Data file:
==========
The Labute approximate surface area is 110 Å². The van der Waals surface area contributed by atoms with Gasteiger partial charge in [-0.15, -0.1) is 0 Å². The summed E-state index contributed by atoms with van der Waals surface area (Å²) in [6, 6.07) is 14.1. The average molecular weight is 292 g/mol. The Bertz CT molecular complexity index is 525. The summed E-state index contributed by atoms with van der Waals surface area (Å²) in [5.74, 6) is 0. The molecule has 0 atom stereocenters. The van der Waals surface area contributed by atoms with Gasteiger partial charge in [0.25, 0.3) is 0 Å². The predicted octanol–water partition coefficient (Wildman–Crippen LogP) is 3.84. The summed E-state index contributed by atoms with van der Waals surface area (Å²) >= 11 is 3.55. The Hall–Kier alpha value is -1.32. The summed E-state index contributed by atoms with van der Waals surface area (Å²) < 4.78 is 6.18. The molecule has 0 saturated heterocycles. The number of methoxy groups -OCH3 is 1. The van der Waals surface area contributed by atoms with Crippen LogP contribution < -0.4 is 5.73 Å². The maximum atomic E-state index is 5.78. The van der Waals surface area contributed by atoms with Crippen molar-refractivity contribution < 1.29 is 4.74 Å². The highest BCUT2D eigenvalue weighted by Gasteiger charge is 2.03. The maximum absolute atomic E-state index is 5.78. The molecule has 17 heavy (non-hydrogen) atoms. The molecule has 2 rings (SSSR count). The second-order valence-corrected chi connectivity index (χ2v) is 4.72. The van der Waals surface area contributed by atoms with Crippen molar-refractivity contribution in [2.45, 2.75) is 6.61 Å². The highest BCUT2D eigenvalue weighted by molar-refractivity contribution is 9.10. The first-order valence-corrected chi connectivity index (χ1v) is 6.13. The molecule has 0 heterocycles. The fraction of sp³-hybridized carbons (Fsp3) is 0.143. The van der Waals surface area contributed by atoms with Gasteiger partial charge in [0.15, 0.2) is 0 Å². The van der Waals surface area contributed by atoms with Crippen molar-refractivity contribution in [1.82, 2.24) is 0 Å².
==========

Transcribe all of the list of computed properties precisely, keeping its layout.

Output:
The Labute approximate surface area is 110 Å². The van der Waals surface area contributed by atoms with Gasteiger partial charge in [-0.15, -0.1) is 0 Å². The summed E-state index contributed by atoms with van der Waals surface area (Å²) in [6, 6.07) is 14.1. The average molecular weight is 292 g/mol. The Bertz CT molecular complexity index is 525. The summed E-state index contributed by atoms with van der Waals surface area (Å²) in [5.74, 6) is 0. The molecule has 0 atom stereocenters. The van der Waals surface area contributed by atoms with Gasteiger partial charge in [0.25, 0.3) is 0 Å². The predicted octanol–water partition coefficient (Wildman–Crippen LogP) is 3.84. The summed E-state index contributed by atoms with van der Waals surface area (Å²) >= 11 is 3.55. The Hall–Kier alpha value is -1.32. The summed E-state index contributed by atoms with van der Waals surface area (Å²) < 4.78 is 6.18. The molecule has 0 saturated heterocycles. The number of methoxy groups -OCH3 is 1. The van der Waals surface area contributed by atoms with Crippen LogP contribution < -0.4 is 5.73 Å². The maximum atomic E-state index is 5.78. The van der Waals surface area contributed by atoms with Crippen molar-refractivity contribution < 1.29 is 4.74 Å². The highest BCUT2D eigenvalue weighted by Gasteiger charge is 2.03. The maximum absolute atomic E-state index is 5.78. The molecule has 17 heavy (non-hydrogen) atoms. The molecule has 2 rings (SSSR count). The second-order valence-corrected chi connectivity index (χ2v) is 4.72. The van der Waals surface area contributed by atoms with Crippen molar-refractivity contribution in [2.45, 2.75) is 6.61 Å². The highest BCUT2D eigenvalue weighted by molar-refractivity contribution is 9.10. The first-order valence-corrected chi connectivity index (χ1v) is 6.13. The molecule has 0 heterocycles. The fraction of sp³-hybridized carbons (Fsp3) is 0.143. The van der Waals surface area contributed by atoms with Gasteiger partial charge in [0.15, 0.2) is 0 Å². The van der Waals surface area contributed by atoms with Crippen molar-refractivity contribution in [1.82, 2.24) is 0 Å².